14:332:301 Forces and Strategies that shaped the Wireless Revolution

Course Catalog Description: 

14:332:301 Forces and Strategies that shaped the Wireless Revolution
A broad view of how business strategies are created based on examples from cellular and other wireless systems. Historical overview of communications and communication systems, basics of wireless technology, technology and politics of cellular, basics of corporate finance, economics of cellular systems and spectrum auctions, case studies in wireless business strategy, the strategic implications of unregulated spectrum, a comparison of 3G and WiFi, and the wireless future.

Pre-Requisite Courses: 

None. This course is broadly multi-disciplinary, and is intended to demonstrate that students can absorb a wide range of information, without a formal background in the subject matter, and can use that information to create effective strategies.

Co-Requisite Courses: 


Pre-Requisite by Topic: 


Textbook & Materials: 

Handouts and lecture notes


1. Handouts including research papers and reading material given by instructor.

Overall Educational Objective: 

To demonstrate multi-disciplinary strategic thinking in a business context, through the particular examples of wireless technology

Course Learning Outcomes: 

A student who successfully completes this course will
1. Understand, through a variety of topics and case studies (as described below) how technology, economics, politics and risk must be incorporated in effective business strategies.
2. Understand the basic nature of communication systems, and how they have evolved.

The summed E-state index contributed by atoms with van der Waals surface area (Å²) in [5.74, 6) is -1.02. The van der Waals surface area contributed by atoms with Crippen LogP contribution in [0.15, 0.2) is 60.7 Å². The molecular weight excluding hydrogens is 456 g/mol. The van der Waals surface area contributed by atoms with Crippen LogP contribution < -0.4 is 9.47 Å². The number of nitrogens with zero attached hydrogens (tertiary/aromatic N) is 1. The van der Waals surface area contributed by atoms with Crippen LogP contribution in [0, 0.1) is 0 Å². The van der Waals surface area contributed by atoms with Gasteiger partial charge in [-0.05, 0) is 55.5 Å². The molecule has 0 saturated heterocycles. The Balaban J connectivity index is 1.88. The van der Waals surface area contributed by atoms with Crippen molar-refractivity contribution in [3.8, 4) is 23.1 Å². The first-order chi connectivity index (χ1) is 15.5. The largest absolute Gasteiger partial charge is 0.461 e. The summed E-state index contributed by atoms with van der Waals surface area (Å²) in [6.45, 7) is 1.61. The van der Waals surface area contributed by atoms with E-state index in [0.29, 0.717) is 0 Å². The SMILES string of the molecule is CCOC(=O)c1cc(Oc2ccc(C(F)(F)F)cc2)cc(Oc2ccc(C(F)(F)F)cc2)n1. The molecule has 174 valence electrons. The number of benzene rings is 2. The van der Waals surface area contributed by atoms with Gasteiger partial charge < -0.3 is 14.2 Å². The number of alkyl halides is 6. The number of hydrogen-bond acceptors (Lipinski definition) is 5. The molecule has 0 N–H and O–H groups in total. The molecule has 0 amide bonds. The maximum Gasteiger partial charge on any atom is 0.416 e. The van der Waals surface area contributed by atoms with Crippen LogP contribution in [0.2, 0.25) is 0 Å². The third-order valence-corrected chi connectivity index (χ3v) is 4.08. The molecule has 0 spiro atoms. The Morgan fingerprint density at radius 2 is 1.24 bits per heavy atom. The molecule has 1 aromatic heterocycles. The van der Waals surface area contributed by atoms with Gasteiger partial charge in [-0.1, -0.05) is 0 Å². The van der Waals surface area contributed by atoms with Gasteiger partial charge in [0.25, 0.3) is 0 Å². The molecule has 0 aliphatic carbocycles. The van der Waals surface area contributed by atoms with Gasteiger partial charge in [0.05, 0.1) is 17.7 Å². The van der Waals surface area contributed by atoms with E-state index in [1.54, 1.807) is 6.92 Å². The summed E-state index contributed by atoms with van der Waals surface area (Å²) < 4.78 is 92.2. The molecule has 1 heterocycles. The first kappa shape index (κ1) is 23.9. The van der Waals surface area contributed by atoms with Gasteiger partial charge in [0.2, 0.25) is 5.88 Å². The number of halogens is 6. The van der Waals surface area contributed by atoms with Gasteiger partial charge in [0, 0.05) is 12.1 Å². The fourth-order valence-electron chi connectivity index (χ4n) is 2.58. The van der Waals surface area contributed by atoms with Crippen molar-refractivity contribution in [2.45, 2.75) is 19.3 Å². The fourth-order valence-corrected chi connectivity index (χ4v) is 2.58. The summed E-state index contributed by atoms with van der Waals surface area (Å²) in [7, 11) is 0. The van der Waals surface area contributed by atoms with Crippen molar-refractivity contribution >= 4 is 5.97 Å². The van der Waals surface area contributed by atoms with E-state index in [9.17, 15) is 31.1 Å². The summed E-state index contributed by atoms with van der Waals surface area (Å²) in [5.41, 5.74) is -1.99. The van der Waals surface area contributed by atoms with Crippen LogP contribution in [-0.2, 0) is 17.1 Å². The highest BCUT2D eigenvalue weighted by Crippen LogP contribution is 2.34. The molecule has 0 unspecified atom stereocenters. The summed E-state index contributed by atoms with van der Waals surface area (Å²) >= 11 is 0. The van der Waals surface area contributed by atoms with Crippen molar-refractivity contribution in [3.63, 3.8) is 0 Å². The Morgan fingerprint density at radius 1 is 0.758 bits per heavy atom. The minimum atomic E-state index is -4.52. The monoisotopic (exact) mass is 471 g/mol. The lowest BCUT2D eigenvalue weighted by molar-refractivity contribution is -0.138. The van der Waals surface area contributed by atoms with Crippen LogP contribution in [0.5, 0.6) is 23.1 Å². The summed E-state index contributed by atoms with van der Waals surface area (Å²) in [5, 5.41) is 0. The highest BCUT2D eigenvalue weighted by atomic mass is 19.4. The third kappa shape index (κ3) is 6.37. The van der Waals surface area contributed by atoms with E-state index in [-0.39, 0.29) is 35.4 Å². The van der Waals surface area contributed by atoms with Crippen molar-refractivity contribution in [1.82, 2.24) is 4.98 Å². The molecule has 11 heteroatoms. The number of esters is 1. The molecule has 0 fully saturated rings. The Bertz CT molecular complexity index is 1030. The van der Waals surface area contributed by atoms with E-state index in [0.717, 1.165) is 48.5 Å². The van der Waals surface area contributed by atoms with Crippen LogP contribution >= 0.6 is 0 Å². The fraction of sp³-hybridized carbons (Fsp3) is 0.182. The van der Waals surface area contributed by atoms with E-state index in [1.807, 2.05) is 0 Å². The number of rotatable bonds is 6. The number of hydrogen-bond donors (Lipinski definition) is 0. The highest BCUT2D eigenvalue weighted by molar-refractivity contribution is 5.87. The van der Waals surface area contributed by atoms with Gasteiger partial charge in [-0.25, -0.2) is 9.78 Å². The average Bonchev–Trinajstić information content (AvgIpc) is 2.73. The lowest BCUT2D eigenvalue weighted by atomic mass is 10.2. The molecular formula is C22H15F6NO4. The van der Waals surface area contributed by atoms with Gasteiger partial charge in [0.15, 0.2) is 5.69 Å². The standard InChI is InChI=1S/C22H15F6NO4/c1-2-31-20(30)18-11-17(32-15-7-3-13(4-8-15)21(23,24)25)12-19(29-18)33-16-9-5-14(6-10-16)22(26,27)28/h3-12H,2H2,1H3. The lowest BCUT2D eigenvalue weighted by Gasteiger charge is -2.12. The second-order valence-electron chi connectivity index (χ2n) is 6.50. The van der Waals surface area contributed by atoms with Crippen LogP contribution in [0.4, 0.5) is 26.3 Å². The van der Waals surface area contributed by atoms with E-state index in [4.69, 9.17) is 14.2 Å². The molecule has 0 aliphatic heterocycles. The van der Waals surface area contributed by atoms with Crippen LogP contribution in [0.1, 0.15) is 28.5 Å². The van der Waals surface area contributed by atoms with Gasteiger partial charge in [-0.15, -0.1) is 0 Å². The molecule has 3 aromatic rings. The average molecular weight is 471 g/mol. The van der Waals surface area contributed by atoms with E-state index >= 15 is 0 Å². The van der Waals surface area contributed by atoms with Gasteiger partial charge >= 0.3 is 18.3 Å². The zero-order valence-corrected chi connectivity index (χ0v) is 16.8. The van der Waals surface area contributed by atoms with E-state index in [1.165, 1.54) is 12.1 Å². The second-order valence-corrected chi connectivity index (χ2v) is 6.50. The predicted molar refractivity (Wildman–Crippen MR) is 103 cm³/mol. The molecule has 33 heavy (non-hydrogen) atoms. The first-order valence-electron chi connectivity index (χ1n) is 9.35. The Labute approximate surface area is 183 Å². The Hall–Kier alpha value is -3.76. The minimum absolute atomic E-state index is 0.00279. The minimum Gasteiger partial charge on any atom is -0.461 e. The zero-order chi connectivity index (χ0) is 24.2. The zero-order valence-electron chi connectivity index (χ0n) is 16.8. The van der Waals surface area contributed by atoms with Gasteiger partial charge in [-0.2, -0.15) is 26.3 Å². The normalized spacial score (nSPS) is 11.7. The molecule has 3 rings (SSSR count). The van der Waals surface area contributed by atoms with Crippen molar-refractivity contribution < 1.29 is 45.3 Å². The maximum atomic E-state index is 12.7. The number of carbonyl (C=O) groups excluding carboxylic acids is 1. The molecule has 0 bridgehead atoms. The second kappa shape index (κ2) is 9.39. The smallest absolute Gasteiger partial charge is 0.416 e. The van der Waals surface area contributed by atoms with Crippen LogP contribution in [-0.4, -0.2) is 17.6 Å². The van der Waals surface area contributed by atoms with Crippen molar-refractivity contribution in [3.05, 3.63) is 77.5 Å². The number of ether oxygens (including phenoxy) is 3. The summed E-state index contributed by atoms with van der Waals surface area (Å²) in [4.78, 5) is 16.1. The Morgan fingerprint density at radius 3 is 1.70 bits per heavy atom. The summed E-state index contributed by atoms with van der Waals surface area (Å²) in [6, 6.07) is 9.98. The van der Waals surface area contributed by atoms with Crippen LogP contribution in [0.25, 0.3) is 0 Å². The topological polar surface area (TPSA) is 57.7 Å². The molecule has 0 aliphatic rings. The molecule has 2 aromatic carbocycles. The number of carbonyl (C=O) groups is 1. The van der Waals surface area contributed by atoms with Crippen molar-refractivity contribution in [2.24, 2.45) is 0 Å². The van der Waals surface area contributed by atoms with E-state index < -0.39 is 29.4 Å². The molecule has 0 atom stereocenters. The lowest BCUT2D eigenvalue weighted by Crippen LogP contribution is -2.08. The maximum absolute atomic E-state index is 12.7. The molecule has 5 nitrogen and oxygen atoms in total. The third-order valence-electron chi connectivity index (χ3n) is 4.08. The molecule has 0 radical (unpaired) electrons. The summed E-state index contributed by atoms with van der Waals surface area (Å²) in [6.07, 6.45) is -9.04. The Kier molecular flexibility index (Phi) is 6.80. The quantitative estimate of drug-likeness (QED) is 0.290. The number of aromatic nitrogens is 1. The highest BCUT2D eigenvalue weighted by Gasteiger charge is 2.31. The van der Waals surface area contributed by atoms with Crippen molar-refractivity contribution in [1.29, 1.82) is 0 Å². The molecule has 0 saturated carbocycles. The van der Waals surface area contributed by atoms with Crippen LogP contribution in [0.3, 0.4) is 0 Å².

3. Understand how the politics of monopoly and regulation have influenced the evolution of wireless systems.
4. Understand why frequency and bandwidth matter, and why the transition to digital systems became important.
5. Understand the basics of corporate finance, and how business success is measured in financial terms.
6. Understand how the above knowledge can be effectively applied through real case studies and a student project.
7. Understand how the shortcoming of regulatory approaches in the 1970s led to experiments in unregulated spectrum, and how these have created new systems and business opportunities.
8. Consider the current frontier in wireless technology, and speculate on how it will influence future strategies.

How Course Outcomes are Assessed: 

  • Homework (30%)
  • Mid-Term Exam (30%)
  • Final Project (40%)

N = none S = Supportive H = highly related



Proficiency assessed by

(a) an ability to apply knowledge of Mathematics, science, and engineering


HW Problems, Exams, Lecture Discussion, Project Meetings

(b) an ability to design and conduct experiments and interpret data


Project meetings and Final Project Report

(c) an ability to design a system, component or process to meet desired needs within realistic constraints such as economic, environmental, social, political, ethical, health and safety, manufacturability, and sustainability


HW Problems, Exams, Lecture Discussion, Project Meetings and Final Project Report

(d) an ability to function as part of a multi-disciplinary team


Group Project Activity